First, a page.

Eating out, eating in, and shopping in Georgia






Kupta, a sort of rice and meat soup. The base is a light broth made with beef ground beef. Then, the cooked ground beef is mixed with cooked rice, and made into balls. Into the broth go a good measure of rice also, along with parsley and cilantro, chopped onions, salt, pepper and a mystery spice, suneli…(Turns out, that is turmeric!, also called yellow flower by the Georgians!)The soup is, of course, eaten very hot, with “chotis puri”..


On spices…
One thing is for sure: you will not find cinnamon here! Well, you will find it, but people do not use it, or like it. Or ginger..or other of your “regulars”. But, you will find marigold powder, that seems to spice up everything with walnuts. Correction: I thought it was turmeric, and it is not...as I found out this year , although turmeric is used also..(2013)
For a fantastic explanation, as well as great pics, Georgian Recipes is the best page to read. You will find a great wealth of information on Georgia as well.


Vegetables:

It is common to serve a variety of greens, or bitter greens, such as dandelions, simply washed and served on a plate to be eaten folded, and dipped lightly in a communal salt dish. Boloki, or huge radishes, can also be cut and served with those greens. Cooked vegetables are quite unheard of, except for cabbage, combosto, that is served in a variety of ways. Green salads, you will not see either. But you will have grated carrots, mixed with grated beets and cabbage, mixed with mayonnaise.



In the market, or bazari, you will find almost everything. Everyone has his own little stand, and they all compete to sell their stuff.
Some areas are devoted to just fruit et vegetables, whereas others sell from toilet paper to soap, called “barf”…(no kidding! That is the name of the brand!)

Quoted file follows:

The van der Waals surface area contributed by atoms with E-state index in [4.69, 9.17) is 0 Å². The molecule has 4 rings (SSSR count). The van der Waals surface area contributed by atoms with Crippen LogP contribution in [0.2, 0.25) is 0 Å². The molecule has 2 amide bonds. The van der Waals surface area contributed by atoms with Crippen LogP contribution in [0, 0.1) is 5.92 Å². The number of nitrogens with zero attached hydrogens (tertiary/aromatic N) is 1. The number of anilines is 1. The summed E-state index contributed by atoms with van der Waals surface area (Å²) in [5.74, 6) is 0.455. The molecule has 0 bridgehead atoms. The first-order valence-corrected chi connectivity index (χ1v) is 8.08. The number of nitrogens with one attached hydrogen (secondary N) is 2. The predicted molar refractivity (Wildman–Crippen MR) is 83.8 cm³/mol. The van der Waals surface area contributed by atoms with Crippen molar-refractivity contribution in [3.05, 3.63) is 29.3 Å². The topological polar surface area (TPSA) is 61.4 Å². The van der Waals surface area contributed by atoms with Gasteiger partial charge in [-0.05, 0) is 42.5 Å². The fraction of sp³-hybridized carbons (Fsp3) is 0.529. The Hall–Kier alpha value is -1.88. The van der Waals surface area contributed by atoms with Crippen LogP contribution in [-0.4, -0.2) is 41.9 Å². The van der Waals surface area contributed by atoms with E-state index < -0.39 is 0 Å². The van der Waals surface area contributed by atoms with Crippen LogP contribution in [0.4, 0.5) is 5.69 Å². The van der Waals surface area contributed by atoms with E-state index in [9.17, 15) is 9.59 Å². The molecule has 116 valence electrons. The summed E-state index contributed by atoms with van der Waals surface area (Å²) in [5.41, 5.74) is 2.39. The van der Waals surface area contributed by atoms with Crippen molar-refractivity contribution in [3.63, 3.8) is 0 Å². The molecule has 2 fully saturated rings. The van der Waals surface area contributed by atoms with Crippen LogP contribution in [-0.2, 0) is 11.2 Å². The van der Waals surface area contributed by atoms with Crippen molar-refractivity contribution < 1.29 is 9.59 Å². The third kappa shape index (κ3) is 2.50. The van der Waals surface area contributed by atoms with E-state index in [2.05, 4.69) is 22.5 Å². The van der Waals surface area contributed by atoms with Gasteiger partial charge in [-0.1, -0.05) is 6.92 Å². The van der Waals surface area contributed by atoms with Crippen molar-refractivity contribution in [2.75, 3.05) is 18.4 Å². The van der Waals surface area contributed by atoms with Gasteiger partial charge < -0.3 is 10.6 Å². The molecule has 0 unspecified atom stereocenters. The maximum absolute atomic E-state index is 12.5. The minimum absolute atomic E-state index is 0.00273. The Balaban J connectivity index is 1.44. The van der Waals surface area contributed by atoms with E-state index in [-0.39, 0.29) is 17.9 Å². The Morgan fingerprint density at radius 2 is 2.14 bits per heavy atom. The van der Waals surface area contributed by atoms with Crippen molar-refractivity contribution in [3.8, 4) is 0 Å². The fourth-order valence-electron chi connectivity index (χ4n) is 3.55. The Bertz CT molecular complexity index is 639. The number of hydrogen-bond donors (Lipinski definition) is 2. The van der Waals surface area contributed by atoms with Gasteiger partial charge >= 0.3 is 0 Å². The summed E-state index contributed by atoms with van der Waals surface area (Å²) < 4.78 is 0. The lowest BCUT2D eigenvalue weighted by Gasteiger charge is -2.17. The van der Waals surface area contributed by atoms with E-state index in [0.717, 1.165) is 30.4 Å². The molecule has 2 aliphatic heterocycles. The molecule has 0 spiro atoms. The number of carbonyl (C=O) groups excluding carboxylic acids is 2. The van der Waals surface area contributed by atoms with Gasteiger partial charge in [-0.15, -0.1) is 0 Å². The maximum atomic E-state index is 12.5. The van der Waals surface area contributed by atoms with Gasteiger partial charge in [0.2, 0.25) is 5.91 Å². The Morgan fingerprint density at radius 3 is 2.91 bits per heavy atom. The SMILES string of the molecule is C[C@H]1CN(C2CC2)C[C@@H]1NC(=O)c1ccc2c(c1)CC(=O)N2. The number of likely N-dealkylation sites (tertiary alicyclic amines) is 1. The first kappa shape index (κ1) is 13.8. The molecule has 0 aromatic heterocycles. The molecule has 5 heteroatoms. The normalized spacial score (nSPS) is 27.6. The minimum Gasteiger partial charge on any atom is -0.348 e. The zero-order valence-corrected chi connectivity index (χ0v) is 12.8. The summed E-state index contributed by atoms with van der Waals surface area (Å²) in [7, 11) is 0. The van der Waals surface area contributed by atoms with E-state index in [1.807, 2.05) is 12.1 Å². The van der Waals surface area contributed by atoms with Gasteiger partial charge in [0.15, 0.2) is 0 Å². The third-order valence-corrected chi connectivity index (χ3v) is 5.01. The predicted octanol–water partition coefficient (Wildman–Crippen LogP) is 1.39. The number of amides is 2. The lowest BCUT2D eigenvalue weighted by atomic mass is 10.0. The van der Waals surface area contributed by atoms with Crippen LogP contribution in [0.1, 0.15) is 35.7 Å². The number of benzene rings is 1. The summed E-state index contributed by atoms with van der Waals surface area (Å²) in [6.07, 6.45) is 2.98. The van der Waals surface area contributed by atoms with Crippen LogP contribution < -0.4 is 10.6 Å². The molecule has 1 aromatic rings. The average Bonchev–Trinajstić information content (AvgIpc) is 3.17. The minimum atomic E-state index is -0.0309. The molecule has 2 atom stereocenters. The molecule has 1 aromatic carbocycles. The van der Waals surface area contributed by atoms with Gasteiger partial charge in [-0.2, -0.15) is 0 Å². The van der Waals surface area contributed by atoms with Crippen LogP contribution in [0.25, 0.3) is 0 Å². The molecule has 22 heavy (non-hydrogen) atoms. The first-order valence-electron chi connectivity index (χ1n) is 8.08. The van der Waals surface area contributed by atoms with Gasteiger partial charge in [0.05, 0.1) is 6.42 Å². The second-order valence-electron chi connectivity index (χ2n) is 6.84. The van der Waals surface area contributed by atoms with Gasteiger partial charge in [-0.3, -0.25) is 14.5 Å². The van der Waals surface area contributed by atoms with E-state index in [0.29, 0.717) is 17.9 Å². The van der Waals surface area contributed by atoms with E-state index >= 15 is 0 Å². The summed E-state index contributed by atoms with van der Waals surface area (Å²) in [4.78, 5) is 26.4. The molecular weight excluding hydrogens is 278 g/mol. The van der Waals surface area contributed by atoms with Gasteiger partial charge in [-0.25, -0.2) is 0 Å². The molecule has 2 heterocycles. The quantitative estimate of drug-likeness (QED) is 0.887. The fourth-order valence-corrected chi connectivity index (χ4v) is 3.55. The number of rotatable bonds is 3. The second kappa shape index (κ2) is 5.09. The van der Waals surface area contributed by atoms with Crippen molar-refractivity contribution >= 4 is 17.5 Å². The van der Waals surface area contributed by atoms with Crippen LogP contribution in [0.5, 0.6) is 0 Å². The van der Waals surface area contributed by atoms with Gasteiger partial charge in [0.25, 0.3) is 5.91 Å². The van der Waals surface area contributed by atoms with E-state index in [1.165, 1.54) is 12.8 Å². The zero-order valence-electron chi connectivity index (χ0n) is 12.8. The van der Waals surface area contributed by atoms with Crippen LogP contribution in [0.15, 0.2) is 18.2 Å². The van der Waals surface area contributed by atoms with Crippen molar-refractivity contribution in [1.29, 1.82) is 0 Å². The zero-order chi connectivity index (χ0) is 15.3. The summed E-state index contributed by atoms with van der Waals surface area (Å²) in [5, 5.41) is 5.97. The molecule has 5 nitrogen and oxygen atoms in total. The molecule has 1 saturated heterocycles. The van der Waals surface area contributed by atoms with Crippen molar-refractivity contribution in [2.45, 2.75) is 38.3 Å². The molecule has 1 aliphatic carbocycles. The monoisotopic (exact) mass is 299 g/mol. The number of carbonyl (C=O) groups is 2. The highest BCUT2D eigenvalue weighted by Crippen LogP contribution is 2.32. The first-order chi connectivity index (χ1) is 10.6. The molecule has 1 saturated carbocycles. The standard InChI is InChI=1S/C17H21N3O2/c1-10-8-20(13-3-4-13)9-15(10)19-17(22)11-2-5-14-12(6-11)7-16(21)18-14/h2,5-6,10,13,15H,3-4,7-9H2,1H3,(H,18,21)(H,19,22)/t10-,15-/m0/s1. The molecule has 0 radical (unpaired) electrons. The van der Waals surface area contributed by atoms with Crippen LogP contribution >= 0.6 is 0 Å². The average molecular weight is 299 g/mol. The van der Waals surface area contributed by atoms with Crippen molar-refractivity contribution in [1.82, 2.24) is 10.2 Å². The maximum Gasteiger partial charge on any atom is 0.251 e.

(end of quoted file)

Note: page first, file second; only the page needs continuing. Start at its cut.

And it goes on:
The bazari can be just on the sidewalk, outside, as you see on the left, or inside, although it is just a "covered" version of the same, but in a more permanent setting, as seen below.

The bazari is also the place to go to buy jeans, clothes in general, all kinds of products coming from the East, for the most  part. It is a type of "souk", as it is called in Northern Africa. Tiny stands crammed one next to other, and covered with tarps, and all kinds of strange materials. There are several of those in each of the neighborhood in Tbilisi. The government is unfortunately trying to eliminate those and institute "normal" stores. The interest of the government is to be able to regulate the income of these little markets. Most of the vendors go to Turkey, some on a weekly basis, cross the border, which they can do legally, buy cheap products, and go sell them on the bazaris. They may also very well buy those on the newly installed large supermarket. They buy in bulk and resell in individual packs to those who cannot go to the new Carrefour supermarket (read playgrounds and ideas  for thoughts on this topic in my blog).

It is difficult to try to walk in this area when it is full of people, but that is part of the fun. You can expect to pay less than in a regular storefront. Watch your personal items, although I have yet to feel threatened in Georgia. Pretty safe country, if you are not around cars..

 

In the vegetable areas, you will also find people selling pickled items, such as regular pickles, called “pikuli kitri”, and pickled tomatoes, pickled grasses, pickled peppers, etc. They are sold by the kilo, and shoved into plastic bags for you. No jars to worry about!





The fish here is only soft water fish, since it comes from the Black Sea. No shellfish to be had. Besides, you would not want them, since the refrigeration is sometimes a problem. Most Georgians do not eat, nor want to try shellfish. Snails fall in the same category.


So, let’s look at some of the meals, and see what a person could expect to find on his or her plate.
First of all, sausme, or breakfast..
It is usually chai, or tea, mixed with a hefty amount of honey. Then, maybe some p’ap’a, which is a mixture of some grain, whether it is mani papa, cream of wheat, or gherkules, oatmeal, or or vermicellis p'ap'a, bringis p'ap'a, or cream of rice, or gretchkis p'ap'a, which is buckwheat kernels. All of these, except for the gretchka, are cooked in milk, and may contain kishmish, or raisins, comshi, quince or other fruit. It would not be unlikely to find savory dishes on the table, maybe even some spinach! Not so savory early in the morning..
Meals are a mix of all the leftovers in the fridge. It seems like the cooking in Georgia is a constant turnover of food, and no shame is to be had to serve just a couple of tablespoons of food on a plate left from yesterday. The point is to have a great assortment of foods, so that the guests can choose their favorite. Rice and potatoes are served with bread and gretcha, all at once. Usually, a new dish has been made for that meal, and it becomes part of the rotation.